I’m in Berlin discussing digital identity and data empowerment at the World Frontiers Forum. The 2-day event is being held quite purposely at a site adjacent to the former Berlin Wall on the 30th anniversary of its fall (on November 9, 1989).
It’s also the city where I was tasked by Nokia – in 2009 – to figure out a strategy on what to do with data on 1.2 billion Nokia users. A colleague and I decided that very night, not so far from the former Stasi headquarters, to build a platform for people to take control of their own data and use as they choose.
It was instantly clear to us how different the world might have been if the East German surveillance state had the means to know what 1.2 billion people were doing, where they were going, what they were reading, and who they were communicating with. The authoritarian risk has only grown in the last 10 years (see China and its active export of its surveillance tools).
I first came to Berlin on a fellowship as a young high school student in 1987. The experience of seeing both sides of ground zero of the Cold War was as close to a life changing experience as a suburban kid from Jacksonville, Florida could have. For the first time, I felt a complete loss of control to a force that was (mostly) faceless and nameless and watching my every move. That included a frightening encounter with a voice from a watchtower loudspeaker that ordered me to move away from a forbidden zone by the Wall and a small river.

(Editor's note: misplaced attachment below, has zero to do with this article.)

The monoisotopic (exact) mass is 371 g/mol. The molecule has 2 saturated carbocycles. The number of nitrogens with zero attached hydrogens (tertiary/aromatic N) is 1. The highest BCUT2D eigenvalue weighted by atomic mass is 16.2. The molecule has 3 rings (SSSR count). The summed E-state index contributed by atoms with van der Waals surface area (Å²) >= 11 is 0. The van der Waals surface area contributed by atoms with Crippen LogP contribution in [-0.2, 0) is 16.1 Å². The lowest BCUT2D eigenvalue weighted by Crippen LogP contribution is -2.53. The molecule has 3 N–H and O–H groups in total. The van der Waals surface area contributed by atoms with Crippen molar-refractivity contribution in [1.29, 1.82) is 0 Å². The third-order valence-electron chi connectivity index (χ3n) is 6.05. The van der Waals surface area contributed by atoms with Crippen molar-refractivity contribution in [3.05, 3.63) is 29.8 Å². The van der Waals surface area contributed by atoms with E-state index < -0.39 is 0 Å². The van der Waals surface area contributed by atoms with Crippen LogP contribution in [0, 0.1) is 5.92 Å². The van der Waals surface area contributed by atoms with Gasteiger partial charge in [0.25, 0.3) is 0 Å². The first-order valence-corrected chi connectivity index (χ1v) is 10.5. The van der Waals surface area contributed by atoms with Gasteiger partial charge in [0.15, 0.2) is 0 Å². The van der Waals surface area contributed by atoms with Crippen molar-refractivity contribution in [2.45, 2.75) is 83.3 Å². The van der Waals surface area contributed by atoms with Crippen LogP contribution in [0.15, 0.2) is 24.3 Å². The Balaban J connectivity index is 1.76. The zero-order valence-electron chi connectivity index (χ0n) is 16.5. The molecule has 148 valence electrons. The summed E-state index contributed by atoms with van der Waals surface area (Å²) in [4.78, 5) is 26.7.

That experience rushed back to me yesterday visiting an art installation at the Gropius-Bau Museum called The Watchtower. Walking in the room and seeing the menacing shadow on the wall and floor, I found myself backing away until I was pressed against the window frame on the opposing wall.
My next thought was that I couldn’t understand the origin of the shadows. I searched for the light and model but couldn’t find them (spoiler alert: it turns out they were painted). The artist, Nadia Kaabi-Linte (also attending the artist inspired WFF), was accompanying us. She confirmed another person’s view that it represented, in part, the unseen tracking and exploitation of our lives by companies and governments.
I turned to look out the window. The view was of remains of the Berlin Wall and the location of the former Gestapo headquarters (now a museum of that regime of terror). I couldn’t have tied together my lifetime of experiences any more powerfully. It’s time for people to be empowered with their data and identity. Enough. Genug.